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Listed under:  Technologies  >  Engineering
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Beyond Earth: Shelter from the Elements

This resource provides a scaffold for students to undertake a design challenge. The design challenge requires students to develop a shelter that protects humans from the hostile conditions on another planet. Students draw on their existing scientific understanding (for example, conductors and insulators), along with their ...

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Walking on Crushed Glass

This is an illustrated story of a real-life engineering solution designed to recycle glass waste and reuse it as reinforcement for concrete used in footpaths. The book explains the process of innovation to reach a viable solution. It shows the creativity, innovation and collaboration required to provide a solution that ...

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Engineering clean rivers

Figuring out how to clean up contaminated rivers is a big challenge. It's also tricky to work out where the most contaminated parts of a river system are and whether its fish are safe to eat. Watch this video and learn how engineering has helped to solve these problems. Why do you think engineers looked to the bottom of ...

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How to build a Mars rover

Imagine if you were building a robot to help you explore Mars. That's exactly what these engineering students are doing. Watch this video to find out about their design process. How important do you think it is to test and review the final product after it has been built?

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For the Juniors: Balance is a matter of ballast

Have you seen large ships that carry shipping containers as cargo? In this clip we show you how these ships use ballast to help them balance their load. Find out what ballast is and how it stops a ship from sinking. Also see the massive engines on these big cargo ships.

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How to become a NASA engineer

Do you know what you want to be when you grow up? Debora Fairbrother, a NASA engineer, didn't know what career path she was on. Watch this clip as she talks about the importance of education and of following your passion.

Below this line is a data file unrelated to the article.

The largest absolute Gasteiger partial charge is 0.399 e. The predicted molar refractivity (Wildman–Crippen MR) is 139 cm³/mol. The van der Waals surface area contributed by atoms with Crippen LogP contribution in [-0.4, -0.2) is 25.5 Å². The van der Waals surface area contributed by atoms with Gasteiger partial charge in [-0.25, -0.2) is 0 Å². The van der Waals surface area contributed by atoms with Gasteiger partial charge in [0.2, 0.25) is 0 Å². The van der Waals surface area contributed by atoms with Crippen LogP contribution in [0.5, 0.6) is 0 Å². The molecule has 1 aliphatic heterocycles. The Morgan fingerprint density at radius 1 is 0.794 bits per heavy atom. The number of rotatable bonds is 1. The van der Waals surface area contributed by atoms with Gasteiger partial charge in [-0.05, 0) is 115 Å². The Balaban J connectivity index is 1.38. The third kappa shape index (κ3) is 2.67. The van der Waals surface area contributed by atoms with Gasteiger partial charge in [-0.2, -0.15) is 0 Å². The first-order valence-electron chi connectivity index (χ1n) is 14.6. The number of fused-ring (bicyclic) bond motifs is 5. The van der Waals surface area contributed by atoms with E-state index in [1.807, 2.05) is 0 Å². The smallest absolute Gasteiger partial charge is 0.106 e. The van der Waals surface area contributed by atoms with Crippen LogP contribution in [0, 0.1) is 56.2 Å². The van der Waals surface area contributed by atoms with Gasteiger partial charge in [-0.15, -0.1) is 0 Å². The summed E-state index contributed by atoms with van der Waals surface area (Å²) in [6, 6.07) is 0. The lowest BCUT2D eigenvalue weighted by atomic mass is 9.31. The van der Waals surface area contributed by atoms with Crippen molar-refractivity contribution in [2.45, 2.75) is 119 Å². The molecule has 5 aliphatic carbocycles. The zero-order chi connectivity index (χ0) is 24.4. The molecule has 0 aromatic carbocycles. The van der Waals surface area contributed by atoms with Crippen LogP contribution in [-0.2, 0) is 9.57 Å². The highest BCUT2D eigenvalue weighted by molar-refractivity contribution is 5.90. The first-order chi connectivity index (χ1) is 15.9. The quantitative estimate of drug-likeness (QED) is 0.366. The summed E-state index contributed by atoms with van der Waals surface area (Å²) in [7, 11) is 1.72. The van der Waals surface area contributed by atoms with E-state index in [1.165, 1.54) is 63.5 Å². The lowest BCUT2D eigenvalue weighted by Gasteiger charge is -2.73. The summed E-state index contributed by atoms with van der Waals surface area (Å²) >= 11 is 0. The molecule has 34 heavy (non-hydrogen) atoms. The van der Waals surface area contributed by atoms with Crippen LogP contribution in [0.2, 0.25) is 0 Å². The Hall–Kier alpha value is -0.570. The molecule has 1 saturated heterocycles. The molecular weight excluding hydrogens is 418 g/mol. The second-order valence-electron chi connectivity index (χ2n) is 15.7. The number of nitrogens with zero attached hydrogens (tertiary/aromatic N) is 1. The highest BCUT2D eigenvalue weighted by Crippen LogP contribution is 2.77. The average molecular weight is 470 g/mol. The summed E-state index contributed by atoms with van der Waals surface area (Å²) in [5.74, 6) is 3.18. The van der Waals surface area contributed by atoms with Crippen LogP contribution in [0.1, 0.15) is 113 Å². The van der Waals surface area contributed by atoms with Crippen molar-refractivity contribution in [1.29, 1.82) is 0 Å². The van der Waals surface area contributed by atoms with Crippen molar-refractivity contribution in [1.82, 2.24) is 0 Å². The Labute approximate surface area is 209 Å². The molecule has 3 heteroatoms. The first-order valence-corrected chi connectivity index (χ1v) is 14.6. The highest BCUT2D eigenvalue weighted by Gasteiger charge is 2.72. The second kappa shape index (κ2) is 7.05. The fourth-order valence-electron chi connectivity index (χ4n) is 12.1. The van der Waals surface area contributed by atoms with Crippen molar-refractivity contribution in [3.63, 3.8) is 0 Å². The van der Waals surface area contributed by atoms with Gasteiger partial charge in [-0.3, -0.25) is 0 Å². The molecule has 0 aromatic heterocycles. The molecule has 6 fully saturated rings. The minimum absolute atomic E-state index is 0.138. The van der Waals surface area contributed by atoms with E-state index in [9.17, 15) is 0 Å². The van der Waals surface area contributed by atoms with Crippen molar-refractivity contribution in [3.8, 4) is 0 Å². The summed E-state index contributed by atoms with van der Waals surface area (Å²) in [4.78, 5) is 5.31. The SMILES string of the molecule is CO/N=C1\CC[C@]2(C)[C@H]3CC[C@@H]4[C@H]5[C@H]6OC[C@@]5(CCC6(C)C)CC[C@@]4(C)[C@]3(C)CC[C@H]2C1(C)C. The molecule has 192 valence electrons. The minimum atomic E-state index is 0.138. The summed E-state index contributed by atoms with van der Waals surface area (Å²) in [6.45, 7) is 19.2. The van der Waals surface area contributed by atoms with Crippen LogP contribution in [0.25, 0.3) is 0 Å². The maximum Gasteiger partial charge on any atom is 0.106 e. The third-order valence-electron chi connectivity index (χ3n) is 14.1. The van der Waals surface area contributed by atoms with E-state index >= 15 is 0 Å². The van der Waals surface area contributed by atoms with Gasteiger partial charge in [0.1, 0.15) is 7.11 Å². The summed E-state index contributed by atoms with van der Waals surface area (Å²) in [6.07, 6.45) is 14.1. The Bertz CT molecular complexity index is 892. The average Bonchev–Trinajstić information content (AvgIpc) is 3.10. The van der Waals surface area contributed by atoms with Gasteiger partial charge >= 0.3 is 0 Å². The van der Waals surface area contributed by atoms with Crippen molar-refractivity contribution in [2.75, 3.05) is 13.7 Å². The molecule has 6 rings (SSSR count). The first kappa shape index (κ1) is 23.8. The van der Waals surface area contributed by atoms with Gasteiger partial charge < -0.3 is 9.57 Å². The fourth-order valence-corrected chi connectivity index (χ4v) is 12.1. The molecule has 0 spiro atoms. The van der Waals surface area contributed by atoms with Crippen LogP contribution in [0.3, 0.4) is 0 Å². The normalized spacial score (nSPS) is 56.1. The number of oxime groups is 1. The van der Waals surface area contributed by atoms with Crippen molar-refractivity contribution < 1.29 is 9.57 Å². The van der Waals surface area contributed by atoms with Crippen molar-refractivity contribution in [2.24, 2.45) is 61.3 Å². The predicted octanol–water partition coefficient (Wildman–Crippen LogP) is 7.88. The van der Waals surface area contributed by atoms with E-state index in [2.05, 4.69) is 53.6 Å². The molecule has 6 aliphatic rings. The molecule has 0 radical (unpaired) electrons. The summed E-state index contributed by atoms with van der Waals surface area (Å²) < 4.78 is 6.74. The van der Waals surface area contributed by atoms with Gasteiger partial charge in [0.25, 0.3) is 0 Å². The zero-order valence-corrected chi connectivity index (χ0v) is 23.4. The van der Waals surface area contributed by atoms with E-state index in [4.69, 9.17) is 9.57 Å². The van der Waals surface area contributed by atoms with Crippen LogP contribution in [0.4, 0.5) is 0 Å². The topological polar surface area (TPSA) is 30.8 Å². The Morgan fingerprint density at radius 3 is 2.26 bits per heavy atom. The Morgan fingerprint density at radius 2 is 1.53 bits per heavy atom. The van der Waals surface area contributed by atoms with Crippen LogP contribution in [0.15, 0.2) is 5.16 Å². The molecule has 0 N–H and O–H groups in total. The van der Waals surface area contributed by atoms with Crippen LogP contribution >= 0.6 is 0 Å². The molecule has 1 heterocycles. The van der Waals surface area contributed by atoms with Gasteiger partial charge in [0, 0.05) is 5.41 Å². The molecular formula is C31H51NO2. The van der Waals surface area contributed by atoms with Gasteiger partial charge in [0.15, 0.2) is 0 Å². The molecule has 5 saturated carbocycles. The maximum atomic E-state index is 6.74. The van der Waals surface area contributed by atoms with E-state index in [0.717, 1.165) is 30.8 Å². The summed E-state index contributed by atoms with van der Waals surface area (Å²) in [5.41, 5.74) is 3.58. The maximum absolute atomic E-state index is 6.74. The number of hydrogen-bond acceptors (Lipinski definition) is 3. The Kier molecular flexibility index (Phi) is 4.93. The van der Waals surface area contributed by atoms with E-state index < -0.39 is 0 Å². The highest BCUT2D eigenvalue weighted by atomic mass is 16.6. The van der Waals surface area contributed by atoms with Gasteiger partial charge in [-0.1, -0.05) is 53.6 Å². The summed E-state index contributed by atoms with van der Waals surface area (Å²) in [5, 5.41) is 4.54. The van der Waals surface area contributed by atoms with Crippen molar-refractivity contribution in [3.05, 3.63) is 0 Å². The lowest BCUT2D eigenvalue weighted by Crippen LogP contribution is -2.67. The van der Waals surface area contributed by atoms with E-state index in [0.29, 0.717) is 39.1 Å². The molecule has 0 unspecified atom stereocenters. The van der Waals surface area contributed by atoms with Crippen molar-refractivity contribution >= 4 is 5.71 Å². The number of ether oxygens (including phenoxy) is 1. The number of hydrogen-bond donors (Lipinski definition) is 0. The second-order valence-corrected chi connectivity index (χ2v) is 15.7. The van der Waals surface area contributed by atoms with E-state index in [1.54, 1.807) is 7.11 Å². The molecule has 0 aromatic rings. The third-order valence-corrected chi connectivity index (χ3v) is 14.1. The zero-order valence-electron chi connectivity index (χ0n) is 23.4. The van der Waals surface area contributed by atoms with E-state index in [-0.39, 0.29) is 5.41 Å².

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Engineering is not just for maths geniuses!

You don't need to be a big maths brain to become an engineer. Listen as Ashwini Ranjithabalan from Women in Engineering and IT at the University of Technology Sydney (UTS) describes how her understanding of maths grew from her interest in engineering. Sometimes understanding how maths can provide solutions to problems in ...

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For the Juniors: Super-fast jet boats

Jet boats can go really fast. Instead of an outboard motor and propeller, jet boats have an inboard engine and they eject a jet of water out the rear of the boat. Watch this clip to see how they work.

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For the Juniors: Tall buildings that won't fall

What makes tall buildings strong and stable? View this clip to find out how a tall building made from concrete is made even stronger. Look at a model of the building to see how it will look when it's built. See if you can pick up some design tips to help you build your own tall structure!

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Use your creative thinking skills!

Ashwini Ranjithabalan from Women in Engineering and IT at the University of Technology Sydney (UTS) sees engineering as the business of solving future problems. What are some of the challenges we (and our societies) might face in the future? Get some friends together and see if you can brainstorm a list. Now choose one ...